All U.S. Navy Super Hornets and Growlers grounded after incident injured aircrew

Dec 18 2016 - 6 Comments

The U.S. Navy has temporarily grounded all its F/A-18E/F Super Hornet and EA-18G Growler jets after a ground incident at Whidbey Island.

The U.S. Navy Naval Air Forces commander has suspended flight operations of both Super Hornet and Growler types after a canopy incident involving an EA-18G from the VAQ-132 “Scorpions” caused unspecified injuries to the aircrew on Friday, Dec. 16.

According to a release from the USN the aircraft suffered an “on-deck emergency” shortly before take off from Naval Air Station Whidbey Island.

The injured crew was transported to a Medical Center in Seattle for evaluation by a base SAR (Search And Rescue) helicopter.

Since the systems used by the Boeing Super Hornet and the Growler, its Electronic Attack variant, are similar, the U.S. Navy has decided to ground both types as a precaution pending further investigation.

It’s not clear whether the EA-18Gs supporting the war on ISIS will be affected by the flight restrictions as well (even though a Navy spokesperson said that exceptions will be authorized on a case-by-case basis) but, depending on its length, the grounding may have an impact on the US ability to conduct “kinetic” EW (Electronic Warfare) missions, a kind of task currently only two other platforms can carry out: U.S. Air Force F-16CJs and U.S. Marine Corps EA-6B Prowlers.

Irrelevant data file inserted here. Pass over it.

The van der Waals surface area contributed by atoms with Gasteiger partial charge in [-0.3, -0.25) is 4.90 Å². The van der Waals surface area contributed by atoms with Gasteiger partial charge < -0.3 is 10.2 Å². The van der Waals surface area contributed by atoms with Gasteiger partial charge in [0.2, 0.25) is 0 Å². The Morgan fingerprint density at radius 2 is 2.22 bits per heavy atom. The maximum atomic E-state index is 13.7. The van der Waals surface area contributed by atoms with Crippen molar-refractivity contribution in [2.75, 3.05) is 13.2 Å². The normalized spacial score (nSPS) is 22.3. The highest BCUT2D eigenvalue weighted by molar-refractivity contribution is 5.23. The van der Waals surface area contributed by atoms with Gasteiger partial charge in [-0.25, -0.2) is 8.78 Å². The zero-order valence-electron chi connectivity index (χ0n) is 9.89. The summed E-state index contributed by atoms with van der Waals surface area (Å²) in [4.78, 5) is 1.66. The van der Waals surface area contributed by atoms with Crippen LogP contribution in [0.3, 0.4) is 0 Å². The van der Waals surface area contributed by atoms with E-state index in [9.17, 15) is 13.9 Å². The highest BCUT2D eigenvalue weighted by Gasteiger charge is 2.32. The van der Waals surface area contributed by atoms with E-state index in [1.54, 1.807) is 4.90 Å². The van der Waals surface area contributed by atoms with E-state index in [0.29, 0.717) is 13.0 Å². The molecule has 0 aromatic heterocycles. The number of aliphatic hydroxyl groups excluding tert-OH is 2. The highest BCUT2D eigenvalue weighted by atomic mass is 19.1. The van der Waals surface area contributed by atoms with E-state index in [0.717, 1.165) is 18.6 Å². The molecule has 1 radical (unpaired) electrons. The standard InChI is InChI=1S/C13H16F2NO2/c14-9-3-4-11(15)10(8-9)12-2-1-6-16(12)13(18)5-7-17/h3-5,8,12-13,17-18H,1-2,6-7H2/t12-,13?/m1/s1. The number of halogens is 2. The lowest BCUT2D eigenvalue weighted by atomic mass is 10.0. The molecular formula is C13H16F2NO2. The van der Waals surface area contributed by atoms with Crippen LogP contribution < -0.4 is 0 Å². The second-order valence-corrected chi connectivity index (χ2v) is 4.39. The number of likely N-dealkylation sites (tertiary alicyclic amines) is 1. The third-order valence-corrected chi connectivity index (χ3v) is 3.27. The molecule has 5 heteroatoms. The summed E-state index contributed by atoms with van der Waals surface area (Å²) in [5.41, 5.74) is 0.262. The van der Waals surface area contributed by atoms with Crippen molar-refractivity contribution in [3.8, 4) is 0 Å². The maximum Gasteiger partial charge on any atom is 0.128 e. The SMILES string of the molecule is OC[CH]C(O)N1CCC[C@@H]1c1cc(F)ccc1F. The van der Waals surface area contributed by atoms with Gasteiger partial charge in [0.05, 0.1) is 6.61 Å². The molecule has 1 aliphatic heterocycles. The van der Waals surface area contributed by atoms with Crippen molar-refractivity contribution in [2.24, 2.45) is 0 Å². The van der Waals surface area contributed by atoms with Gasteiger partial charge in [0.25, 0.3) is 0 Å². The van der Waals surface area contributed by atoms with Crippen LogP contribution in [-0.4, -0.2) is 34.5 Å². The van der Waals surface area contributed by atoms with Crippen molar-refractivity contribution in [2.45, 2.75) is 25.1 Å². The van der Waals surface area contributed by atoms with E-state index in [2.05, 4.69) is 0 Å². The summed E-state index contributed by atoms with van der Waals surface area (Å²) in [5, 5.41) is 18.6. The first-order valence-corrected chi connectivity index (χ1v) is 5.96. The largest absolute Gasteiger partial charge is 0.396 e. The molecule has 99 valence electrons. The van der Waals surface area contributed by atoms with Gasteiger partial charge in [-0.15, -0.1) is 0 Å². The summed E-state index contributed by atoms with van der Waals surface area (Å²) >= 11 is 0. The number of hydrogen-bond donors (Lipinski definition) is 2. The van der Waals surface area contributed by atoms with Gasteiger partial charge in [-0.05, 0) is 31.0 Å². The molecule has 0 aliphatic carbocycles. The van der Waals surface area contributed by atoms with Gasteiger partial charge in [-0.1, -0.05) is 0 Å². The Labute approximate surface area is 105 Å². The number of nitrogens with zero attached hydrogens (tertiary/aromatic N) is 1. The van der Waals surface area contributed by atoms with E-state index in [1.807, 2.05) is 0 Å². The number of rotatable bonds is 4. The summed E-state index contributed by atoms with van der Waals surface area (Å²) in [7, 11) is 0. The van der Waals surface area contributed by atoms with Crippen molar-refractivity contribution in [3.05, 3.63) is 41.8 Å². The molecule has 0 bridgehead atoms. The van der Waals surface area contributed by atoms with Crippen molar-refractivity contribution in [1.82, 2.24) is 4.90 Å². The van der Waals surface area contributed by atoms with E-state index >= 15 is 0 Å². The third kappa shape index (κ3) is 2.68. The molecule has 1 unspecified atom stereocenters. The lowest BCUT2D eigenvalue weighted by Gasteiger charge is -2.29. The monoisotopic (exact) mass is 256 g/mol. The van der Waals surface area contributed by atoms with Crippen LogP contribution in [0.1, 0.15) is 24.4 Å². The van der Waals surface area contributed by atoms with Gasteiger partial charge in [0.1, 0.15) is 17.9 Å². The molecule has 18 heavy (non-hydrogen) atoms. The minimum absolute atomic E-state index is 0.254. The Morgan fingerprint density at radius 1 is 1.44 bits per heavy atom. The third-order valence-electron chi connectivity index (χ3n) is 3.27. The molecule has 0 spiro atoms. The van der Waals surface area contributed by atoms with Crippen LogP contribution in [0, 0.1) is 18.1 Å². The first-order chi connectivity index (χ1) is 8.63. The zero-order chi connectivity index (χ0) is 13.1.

The grounding of the most advanced Hornet variants comes in a period of serious concern surrounding the crash rate recorded by the U.S. and foreign fleets of “Legacy Hornets” (that is to say the A, B, C and D versions): as reported at the beginning of December, the recent U.S. Marine Corps F/A-18C crash that caused the death of a Marine pilot was the 9th major incident involving a “Legacy Hornet” (including a Swiss F/A-18C and the Canadian CF-18 lost on Nov. 28, 2016) in the last 6 months.

In the wake of three Hornet crashes from June through October, the U.S. Marine Corps temporarily grounded its non-deployed Hornets for 24 hours, before losing two more F/A-18Cs few days after the ban was lifted.

Image credit: U.S. Navy

 

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